The Globe and Mail
Published Thursday, Oct. 29, 2015 8:00AM EDT
Last updated Thursday, Oct. 29, 2015 8:00AM EDT
Because of wonky market, real estate agent Sandra Pate decided not to set an offer date for this hard loft in Leslieville.
Toronto’s fall real estate market continues to roll towards the end of the year in its own strange rhythm.
Houses are still selling briskly in some cases and sitting in others. One house that didn’t get a single bid on offer night drew three competing buyers a week or so later – with a higher asking price.
The Toronto Blue Jays playoff schedule often conflicted with offer deadlines and open houses, but committed buyers found a way to negotiate a deal while also keeping track of the score. The federal election may have created some uncertainty, but likely not enough to throw off buyers, agents say.
So that leaves the possibility that the market has returned to a more traditional fall pattern.
“In previous years, it’s always been a mini-market,” says real estate agent Sandra Pate of Royal LePage Real Estate Services Ltd., Johnston and Daniel Division.
She says more listings are still arriving on the market and bidding wars are unpredictable. Buyers willing to consider an unrenovated house or one without parking might find a deal but properties that tick all the boxes are still sparking competition.
“The buyers that want everything are having a hard time because those houses are still hot.”
Ms. Pate and her partner Lina Risi recently listed a semi-detached house for sale on Browning Avenue in the city’s east end with an asking price of $789,000. They turned away a bully offer but then didn’t receive any bids on the scheduled offer date. They listed the house again with an asking price of $864,000 and said offers were welcome any time.
The buyers still held back until the agents cut the price to $829,000. That action immediately drew three competing bids and the house sold for $850,000 – or $61,000 above the original asking price.
The following day, Ms. Pate was still receiving calls from disappointed potential buyers inquiring about the status.
“It all comes down to luck and timing,” she says.
She points to a Riverdale house that received three offers this week and sold for more than $200,000 above the asking price of $1.549-million.
Ms. Pate wonders if the combination of Blue Jays games and election talk did distract buyers at times. She recalls heading out to one offer presentation when the streets were oddly empty.
“I was driving across town at rush hour and there was no traffic.”
Meanwhile, a renovated Edwardian at 59 Woodlawn Ave. W. went up for sale with an asking price of $1.949-million. Listing agents Sue Mills and Sarah O’Neill of Royal LePage Signature Realty say the day after they hung a “for sale” sign, workers on heavy equipment arrived to rip up the street.
That caused a bit of a kerfuffle for the agents’ open house but by the weekend the pavement had been restored.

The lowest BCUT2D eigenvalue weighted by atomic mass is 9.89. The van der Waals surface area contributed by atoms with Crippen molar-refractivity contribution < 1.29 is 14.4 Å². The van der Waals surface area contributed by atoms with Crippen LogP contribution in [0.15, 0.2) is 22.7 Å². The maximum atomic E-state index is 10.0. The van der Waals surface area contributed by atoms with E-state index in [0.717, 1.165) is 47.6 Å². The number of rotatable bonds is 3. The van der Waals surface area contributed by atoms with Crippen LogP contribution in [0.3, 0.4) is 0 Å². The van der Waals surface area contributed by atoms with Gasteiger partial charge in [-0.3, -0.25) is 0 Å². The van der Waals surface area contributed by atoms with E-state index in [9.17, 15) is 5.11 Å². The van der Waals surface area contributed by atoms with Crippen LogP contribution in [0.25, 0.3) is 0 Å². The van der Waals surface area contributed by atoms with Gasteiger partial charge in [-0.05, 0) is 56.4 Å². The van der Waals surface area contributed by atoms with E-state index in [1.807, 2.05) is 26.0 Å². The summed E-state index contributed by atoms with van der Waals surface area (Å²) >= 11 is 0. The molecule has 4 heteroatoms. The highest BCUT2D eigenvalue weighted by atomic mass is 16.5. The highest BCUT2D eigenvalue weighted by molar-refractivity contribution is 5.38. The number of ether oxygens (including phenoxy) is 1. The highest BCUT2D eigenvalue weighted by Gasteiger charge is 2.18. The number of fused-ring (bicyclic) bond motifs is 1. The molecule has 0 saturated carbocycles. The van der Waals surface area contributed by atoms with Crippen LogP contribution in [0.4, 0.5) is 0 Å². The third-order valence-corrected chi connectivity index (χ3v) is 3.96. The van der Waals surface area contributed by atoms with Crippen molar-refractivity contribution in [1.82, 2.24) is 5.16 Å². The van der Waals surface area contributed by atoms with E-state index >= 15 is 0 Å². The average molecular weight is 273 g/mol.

Last Wednesday, the house received two bids and sold for $2.035-million.
Ms. Mills says she had considered reviewing offers on Tuesday night but she knew a Blue Jays game was scheduled for that evening. She had already chosen Wednesday night when she learned that the Jays would also play on that day. But that game was earlier and therefore less likely to be a distraction, she says.
She also didn’t want to wait until Thursday because a delay also poses a risk. Buyers sometimes become jittery if they have to wait too long before bidding, she says.
“It’s an emotional process when you’re buying and it’s stressful putting in an offer.”
As it happened, the Blue Jays won their game against the Kansas City Royals that night and the city erupted.
“Everyone was in a super good mood,” says Ms. O’Neill, adding that all of the participants were checking their phones for updates on the game. “We definitely didn’t lose anyone to the Jays game. Everyone came to the table.”
With the market so patchy, Ms. Pate decided not to set an offer date for a hard loft on Carlaw Avenue with an asking price of $949,000.
The I-Zone is one of the original hard loft conversions that began the transformation of a gritty industrial area into the popular Leslieville neighbourhood.
Ms. Pate says the work-live lofts often attract artists and photographers. This two-storey unit makes a good space for a home business because it has a private entrance directly from the street, she adds. It’s recently renovated and also offers the potential for a rooftop terrace.
“It’s a pretty cool unit,” she says.
She adds that the owner is moving out of the city so he’s selling the loft with the art, furniture and light fixtures included.
Still, activity has been slower than expected, she says. After two weeks, the loft is still on the market.
Possibly the market is becoming more balanced, she says, which is a change she would welcome after the frenetic pace of recent months.